From: SMS on 30 Aug 2007 19:28
Thomas T. Veldhouse wrote:
> Problem is not the battery technology, the problem is the flimsy door. If a
> device handles AA alkaline, but you chose to use AA NiMH, is it somehow a
> fault of AA alkaline batteries if the door wears out? No, it is an
> under-engineered door.
Yes, it would be more accurate to say that the real issue is with AA
batteries in general, not specifically with NiMH AA batteries. However
with cameras it's usually the case that the user is either using NiMH
rechargeable batteries or Li-Ion rechargeable batteries. In any case,
I've explicitly added a footnote to each advantage of each type of
battery when it relates to AA batteries in general, as opposed to NiMH
BTW, just picked up a second pack of eneloops at Costco today. I want to
use them in all the cordless mice in the house, the Wii remotes, and
From: John Turco on 31 Aug 2007 10:18
<edited, for brevity>
> A couple of months ago (approx.), SMS was comparing the costs of
> getting a charger with a couple of batteries, and as usual distorted
> the prices completely in favor of Li-Ion over NiMH, claiming that
> you'd pay about $50 for a NiMH solution, about double what he was
> quoting for Li-Ion prices. This despite the fact that many stores
> sell chargers with NiMH batteries for $20 to $35, and one person
> even posted that he found a Duracell charger with batteries for
> (IIRC) on sale for $15 at Walgreens. So now SMS, to drum up website
> traffic, posts info. about this Eneloop kit that includes 12 Eneloop
> batteries for $26.49. Let's see if he remembers this the next time
> he quotes battery/charger prices.
Wal-Mart has excellent prices, on low self-discharge Ni-MH AA cells,
from Kodak, Sanyo and Rayovac. Some are bundled with chargers, as
The Kodak brand seems to be the best bargain, and that's the one
I've bought, thus far.
John Turco <jtur(a)concentric.net>
From: SMS on 31 Aug 2007 12:44
> I think this has been reported in some other forums, but Costco is now
> selling eneloops. The one near me just got them.
> Costco now sells a Sanyo eneloop "Power Pack" consisting of eight AA
> cells (2000mAH), four AAA cells (800mAH), two C size adapters, two D
> size adapters, and a charger for $26.49.
> Go to the web site "http://batterydata.com" and at the top click on
> "New: Sanyo eneloop Batteries Now at Costco." I've added a picture of
> the product as well.
> "Earth's Independent Source for Unbiased Digital Camera Battery
One thing I noticed about the Sanyo NC-MQN05 charger is that it's
From: Dave Cohen on 31 Aug 2007 14:50
> Thomas T. Veldhouse wrote:
>> SMS <scharf.steven(a)geemail.com> wrote:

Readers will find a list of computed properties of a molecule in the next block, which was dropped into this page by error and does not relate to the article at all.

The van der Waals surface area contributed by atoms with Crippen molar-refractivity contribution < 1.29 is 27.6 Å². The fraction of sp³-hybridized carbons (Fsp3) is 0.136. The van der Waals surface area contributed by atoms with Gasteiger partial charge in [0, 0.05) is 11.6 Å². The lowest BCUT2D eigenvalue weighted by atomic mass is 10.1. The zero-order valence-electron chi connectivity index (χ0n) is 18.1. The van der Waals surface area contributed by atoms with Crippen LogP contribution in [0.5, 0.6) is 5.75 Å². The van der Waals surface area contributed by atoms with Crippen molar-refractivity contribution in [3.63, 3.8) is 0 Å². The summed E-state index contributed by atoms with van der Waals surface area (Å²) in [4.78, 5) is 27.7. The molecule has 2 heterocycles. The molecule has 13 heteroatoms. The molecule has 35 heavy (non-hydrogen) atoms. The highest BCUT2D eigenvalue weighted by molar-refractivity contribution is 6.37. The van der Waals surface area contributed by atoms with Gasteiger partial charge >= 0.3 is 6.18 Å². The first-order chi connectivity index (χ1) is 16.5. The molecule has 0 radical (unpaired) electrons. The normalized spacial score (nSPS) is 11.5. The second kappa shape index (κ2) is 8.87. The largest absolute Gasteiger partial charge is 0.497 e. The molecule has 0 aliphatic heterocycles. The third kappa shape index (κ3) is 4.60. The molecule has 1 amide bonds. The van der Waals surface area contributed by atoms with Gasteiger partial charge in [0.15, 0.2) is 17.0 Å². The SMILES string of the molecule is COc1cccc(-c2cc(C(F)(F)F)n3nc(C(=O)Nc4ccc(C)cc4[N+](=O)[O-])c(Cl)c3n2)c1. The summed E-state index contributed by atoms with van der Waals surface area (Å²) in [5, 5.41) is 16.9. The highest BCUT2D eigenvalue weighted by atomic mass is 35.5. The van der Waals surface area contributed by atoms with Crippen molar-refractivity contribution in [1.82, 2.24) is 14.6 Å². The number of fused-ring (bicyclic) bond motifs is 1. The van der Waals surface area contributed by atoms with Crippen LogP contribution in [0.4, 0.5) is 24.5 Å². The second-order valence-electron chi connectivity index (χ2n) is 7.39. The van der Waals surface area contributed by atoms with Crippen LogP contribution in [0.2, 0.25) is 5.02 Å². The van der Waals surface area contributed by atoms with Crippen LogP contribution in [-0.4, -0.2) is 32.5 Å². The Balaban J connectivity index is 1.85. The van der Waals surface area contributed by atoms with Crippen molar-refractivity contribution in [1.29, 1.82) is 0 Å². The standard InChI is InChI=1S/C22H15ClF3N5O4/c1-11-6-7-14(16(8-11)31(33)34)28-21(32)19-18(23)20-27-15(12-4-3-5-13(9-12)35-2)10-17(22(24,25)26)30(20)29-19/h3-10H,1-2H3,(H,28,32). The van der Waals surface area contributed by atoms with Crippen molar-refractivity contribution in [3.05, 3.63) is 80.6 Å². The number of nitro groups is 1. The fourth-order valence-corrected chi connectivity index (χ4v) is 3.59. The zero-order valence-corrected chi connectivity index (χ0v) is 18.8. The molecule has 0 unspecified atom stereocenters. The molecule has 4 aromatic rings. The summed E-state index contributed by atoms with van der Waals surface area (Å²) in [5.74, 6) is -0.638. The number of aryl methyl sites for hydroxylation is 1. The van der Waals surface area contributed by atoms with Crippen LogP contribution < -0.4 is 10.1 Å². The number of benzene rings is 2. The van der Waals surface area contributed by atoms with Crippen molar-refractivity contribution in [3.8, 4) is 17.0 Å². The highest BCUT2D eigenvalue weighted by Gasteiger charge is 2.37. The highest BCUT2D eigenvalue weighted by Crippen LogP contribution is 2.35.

>>> The technology for lower self-discharge has been around for a long
>>> time, but it reduces the available volume for the battery components
>>> that increase the mAHs. NiMH batteries have been marketed based on
>>> mAHs rather than self-discharge rate (which users probably don't
>>> understand all that well). Logically you'd expect a mass migration to
>>> low self-discharge NiMH batteries, but the typical person selecting
>>> batteries at the store is going mainly by mAH and price, and maybe a
>>> little on brand recognition.
>> Low self-discharge technology has been around a long time?
> Yes, the reason for the high self-discharge rate has been known for a
> long time, as well as the way to lower the self-discharge.
> Can you please
>> supply a citation?
> Google is your friend. Search for "nimh improved separator self discharge".
> Of course "a long time" is all relative, but the way to reduce
> self-discharge was known all the way back in the 20th century, even
> though the patents for it weren't granted until 2002.
So the first NiMH I bought, Quest low capacity (I think around 1400mah)
should have a very low self discharge, but they don't.
I think this whole post is a waste of time, take a look at
http://www.rayovac.com/recharge/index.shtml then read their faq,
particularly the one about memory effect.
To answer Thomas, yes anything can be got on-line, problem is postage. I
can avoid that by exceeding the $25 for free postage from my favorite
Amazon. I thought I got the licensing info from the internet but can't
locate the post.
It's hard to quote Walmart info since they don't seem to be consistent
either store to store or in the same store over time. This is true of
many of these discount outfits. Solution is to grab bargains when you
see them even if you don't have an immediate need.
From: SMS on 31 Aug 2007 15:22
Dave Cohen wrote:
> So the first NiMH I bought, Quest low capacity (I think around 1400mah)
> should have a very low self discharge, but they don't.
Why do you think that?
Batteries are made as cheaply as possible. The point is that the reasons
for high self-discharge of Ni-Cad batteries and NiMH batteries have
always been known, and the way to lower the self-discharge was been
known for a long time prior to the eneloop and other low-discharge
batteries appearing on the market.
It's a trade-off to build a low self-discharge cell in terms of both
manufacturing cost and capacity. Sanyo believed that users would pay a
higher price and accept lower capacity, in exchange for lower
self-discharge. If they can educate the general public on the benefits,
then they may be right.
> To answer Thomas, yes anything can be got on-line, problem is postage. I
> can avoid that by exceeding the $25 for free postage from my favorite
> Amazon. I thought I got the licensing info from the internet but can't
> locate the post.
Yes, Amazon tends to be the lowest price for most items, especially with
their free shipping. Usually only Costco and Sam's Club beats Amazon.
The Costco deal on eneloops is very good. I'm slowly replacing most of
the batteries in devices at my house with eneloop. Wireless mice, remote
controls, game controllers (those Wii controllers really eat batteries),